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MONEY TALK: Super, tax changes are keeping advisers busy

08:00am June 08 2023

End of financial year is busy time for advisers, as clients take stock of their finances. (Getty)

From top bracket taxpayers to people eligible for social security, the new financial year will bring changes that are relevant to just about everyone. 

As July 1 approaches, the questions financial advisers are asking BT’s Technical Services team are a good gauge of the issues that are top of mind for their clients. This year, the top queries relate to future tax cuts, changes to superannuation cap thresholds, and recent Budget announcements on social security. 

Here are the top five themes raised by advisers in the June quarter, along with a few tips on how to navigate them. 

1. The impact of FY25 tax cuts on additional super contributions

Anyone earning more than $45,000 a year will benefit from tax cuts kicking in from July 2024. Ahead of that, putting more money into superannuation can prove to be a more tax effective strategy, particularly for people earning more than $120,000 a year. 

At the current marginal tax rates, and bearing in mind the 15 per cent concessional tax rate within superannuation, the tax saving resulting from putting money into super in FY23 or FY24 is greater, compared to FY25 when the reduced marginal tax rates take effect. 

2. Increase to the superannuation guarantee

Advisers generally remind clients about their available superannuation cap space as part of their year-end advice. ‘Cap’ refers to the maximum amount you can contribute to your super each financial year before paying additional tax. 

So, it’s worth noting that the superannuation guarantee paid by employers is set to increase to 11 per cent in the new financial year. Contribution caps, however, are not increasing, so the mandatory employer contributions into super can eat into more of a client’s cap space. Clients should be aware if they are at risk of going over their cap. 

3. Indexation impact on superannuation balances

The cap on superannuation transfer balances will increase by $200,000 to $1.9 million from July 1 due to indexation. The transfer balance cap is the amount of superannuation that can be transferred to a tax-free retirement income stream such as pensions.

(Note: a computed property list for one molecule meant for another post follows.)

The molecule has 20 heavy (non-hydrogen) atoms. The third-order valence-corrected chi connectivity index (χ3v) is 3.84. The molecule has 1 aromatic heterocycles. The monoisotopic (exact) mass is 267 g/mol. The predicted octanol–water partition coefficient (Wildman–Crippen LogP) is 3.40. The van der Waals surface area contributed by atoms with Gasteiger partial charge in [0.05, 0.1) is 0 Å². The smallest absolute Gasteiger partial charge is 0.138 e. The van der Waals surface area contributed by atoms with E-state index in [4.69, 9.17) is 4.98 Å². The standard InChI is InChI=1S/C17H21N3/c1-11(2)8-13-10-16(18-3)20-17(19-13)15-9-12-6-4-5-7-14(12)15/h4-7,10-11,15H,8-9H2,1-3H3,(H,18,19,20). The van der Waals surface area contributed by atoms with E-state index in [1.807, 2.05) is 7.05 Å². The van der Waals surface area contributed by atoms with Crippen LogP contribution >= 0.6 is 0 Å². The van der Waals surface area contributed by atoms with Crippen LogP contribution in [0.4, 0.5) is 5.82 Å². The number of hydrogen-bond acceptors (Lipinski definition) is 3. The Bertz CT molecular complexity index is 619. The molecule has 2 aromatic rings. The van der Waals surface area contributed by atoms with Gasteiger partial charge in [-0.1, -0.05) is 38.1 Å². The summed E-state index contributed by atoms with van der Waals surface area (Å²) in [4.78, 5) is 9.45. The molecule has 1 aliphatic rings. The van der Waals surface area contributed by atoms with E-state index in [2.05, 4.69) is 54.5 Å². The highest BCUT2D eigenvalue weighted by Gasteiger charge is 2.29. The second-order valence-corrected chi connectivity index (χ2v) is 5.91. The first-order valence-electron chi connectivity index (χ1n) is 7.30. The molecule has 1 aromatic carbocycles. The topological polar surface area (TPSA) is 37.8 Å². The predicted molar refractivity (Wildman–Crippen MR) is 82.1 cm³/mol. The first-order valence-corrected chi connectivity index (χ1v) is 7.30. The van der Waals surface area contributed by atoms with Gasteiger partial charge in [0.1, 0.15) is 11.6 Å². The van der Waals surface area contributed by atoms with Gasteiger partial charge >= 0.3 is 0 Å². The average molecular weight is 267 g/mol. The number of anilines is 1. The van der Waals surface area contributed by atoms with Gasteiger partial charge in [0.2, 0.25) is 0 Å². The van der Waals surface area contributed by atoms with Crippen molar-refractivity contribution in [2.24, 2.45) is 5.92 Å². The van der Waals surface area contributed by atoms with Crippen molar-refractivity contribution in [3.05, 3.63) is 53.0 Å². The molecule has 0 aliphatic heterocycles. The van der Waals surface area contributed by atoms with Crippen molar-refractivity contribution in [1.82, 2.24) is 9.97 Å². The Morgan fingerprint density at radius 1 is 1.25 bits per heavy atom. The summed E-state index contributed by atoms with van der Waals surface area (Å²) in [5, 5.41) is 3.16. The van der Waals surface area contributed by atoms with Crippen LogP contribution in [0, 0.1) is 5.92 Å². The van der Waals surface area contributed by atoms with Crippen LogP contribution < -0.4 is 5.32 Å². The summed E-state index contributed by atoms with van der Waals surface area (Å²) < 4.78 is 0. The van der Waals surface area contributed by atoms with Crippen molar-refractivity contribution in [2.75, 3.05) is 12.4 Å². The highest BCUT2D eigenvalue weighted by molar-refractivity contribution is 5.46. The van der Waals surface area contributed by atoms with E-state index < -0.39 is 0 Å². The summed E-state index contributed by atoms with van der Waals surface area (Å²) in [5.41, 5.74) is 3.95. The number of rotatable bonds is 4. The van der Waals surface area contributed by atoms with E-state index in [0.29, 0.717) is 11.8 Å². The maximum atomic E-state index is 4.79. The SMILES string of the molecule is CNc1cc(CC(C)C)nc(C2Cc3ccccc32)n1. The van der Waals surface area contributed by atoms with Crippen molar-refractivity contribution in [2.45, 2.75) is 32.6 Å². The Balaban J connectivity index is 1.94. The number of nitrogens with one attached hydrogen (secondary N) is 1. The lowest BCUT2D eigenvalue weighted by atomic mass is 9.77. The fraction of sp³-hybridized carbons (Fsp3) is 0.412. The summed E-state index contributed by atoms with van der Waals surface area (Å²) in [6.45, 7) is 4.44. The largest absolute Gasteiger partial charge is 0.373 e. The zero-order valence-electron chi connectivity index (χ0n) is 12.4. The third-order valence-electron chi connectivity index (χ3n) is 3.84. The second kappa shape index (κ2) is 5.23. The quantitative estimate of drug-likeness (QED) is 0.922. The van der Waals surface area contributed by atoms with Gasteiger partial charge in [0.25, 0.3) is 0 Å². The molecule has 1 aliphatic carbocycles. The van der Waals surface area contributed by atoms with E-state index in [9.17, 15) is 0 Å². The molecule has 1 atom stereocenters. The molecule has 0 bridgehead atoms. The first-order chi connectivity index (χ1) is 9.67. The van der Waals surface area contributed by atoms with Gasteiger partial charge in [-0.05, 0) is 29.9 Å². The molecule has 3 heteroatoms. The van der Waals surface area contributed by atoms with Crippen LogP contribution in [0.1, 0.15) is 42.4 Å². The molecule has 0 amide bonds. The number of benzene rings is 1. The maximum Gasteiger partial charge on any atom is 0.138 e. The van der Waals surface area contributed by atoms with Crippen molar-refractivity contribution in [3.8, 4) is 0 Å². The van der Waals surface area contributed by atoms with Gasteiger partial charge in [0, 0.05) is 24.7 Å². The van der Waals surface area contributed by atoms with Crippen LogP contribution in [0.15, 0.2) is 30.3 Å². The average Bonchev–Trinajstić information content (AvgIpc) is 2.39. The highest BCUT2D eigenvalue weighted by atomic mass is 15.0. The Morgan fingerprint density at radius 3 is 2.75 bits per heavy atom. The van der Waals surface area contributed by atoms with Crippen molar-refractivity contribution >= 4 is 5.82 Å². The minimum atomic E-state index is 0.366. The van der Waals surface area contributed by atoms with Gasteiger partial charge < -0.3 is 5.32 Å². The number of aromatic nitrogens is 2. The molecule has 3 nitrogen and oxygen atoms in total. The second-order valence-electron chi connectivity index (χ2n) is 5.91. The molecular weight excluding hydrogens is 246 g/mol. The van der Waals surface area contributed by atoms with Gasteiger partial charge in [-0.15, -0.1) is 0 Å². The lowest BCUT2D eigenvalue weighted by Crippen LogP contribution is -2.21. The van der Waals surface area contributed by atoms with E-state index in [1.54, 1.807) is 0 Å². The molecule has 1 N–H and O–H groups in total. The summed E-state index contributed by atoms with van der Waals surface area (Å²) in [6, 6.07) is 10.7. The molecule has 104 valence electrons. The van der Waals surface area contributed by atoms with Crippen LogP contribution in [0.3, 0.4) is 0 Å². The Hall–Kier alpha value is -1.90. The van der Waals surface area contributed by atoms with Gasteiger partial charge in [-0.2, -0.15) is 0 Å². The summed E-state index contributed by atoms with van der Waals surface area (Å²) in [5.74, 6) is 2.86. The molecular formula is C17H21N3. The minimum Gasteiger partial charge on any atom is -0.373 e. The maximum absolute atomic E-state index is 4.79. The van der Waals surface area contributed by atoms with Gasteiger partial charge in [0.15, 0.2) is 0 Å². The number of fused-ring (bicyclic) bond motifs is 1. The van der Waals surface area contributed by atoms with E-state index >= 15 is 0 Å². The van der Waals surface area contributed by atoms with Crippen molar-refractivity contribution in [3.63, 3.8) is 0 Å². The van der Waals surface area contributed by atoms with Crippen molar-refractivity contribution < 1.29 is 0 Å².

That means that for people approaching retirement, with a high transfer balance and unused cap space, it might benefit them to wait until the new financial year to commence their pension. 

4. Changes to social security payments, and other benefits

Advisers have been asking us about changes to social security payments announced in the May budget. 

Legislation for proposed increases to certain social security payments was introduced into Parliament in May, and is expected to become law and be implemented by September 20, 2023.

The base rate of working age payments will be increased, including Jobseeker and Youth Allowance. In recognition of the challenges that seniors face with finding employment, the age of eligibility to receive the higher rate for Jobseeker will be reduced to 55 from September, from 60 currently. 

To help address cost of living increases, especially housing, rent assistance will increase by 15 per cent – this is in addition to the normal increase that occurs to adjust for inflation. Advisers should bear in mind that clients who are in retirement villages may qualify for rent assistance. Some parenting payments will also increase. 

5. Planning for coming tax increase on superannuation balances exceeding $3 million 

From July 1, 2025, it has been proposed that superannuation tax concessions for people whose total superannuation balances exceed $3 million will be reduced. In effect, they will pay an additional 15 per cent in tax on their earnings. This means that advisers have two years in which to put in place a plan that would be more tax-effective for impacted clients.

In addition to the above tips, it’s worth remembering that the preservation age for super will increase to 60 from 1 July for those born after June 30, 1964. Previously, the preservation age that applied was lower, depending on the year you were born. 

Advisers may also wish to remind their clients that, from July 1, the eligibility age for receiving the age pension from the government increases from 66.5 to 67.  

As always, it’s important to stay on top of regulatory changes which can affect your investments. A good first step is to seek financial advice to check your options.

DISCLAIMER: The information in this article is general information only, it does not constitute any recommendation or advice; it has been prepared without taking into account your personal objectives, financial situation or needs and you should consider its appropriateness with regard to these factors before acting on it. Any taxation position described is a general statement and should only be used as a guide. It does not constitute tax advice and is based on current tax laws and our interpretation. Your individual situation may differ and you should seek independent professional tax advice. You should also consider obtaining personalised advice from a professional financial adviser before making any financial decisions in relation to the matters discussed.

Tim Howard is an Advice Strategy & Technical specialist at BT, with experience across various roles from providing financial advice to clients, through to assisting financial advisers with all areas of advice strategy. He has a strong background in superannuation, self-managed super funds, tax, estate planning, pre and post retirement planning and all associated areas of financial planning and financial advice.

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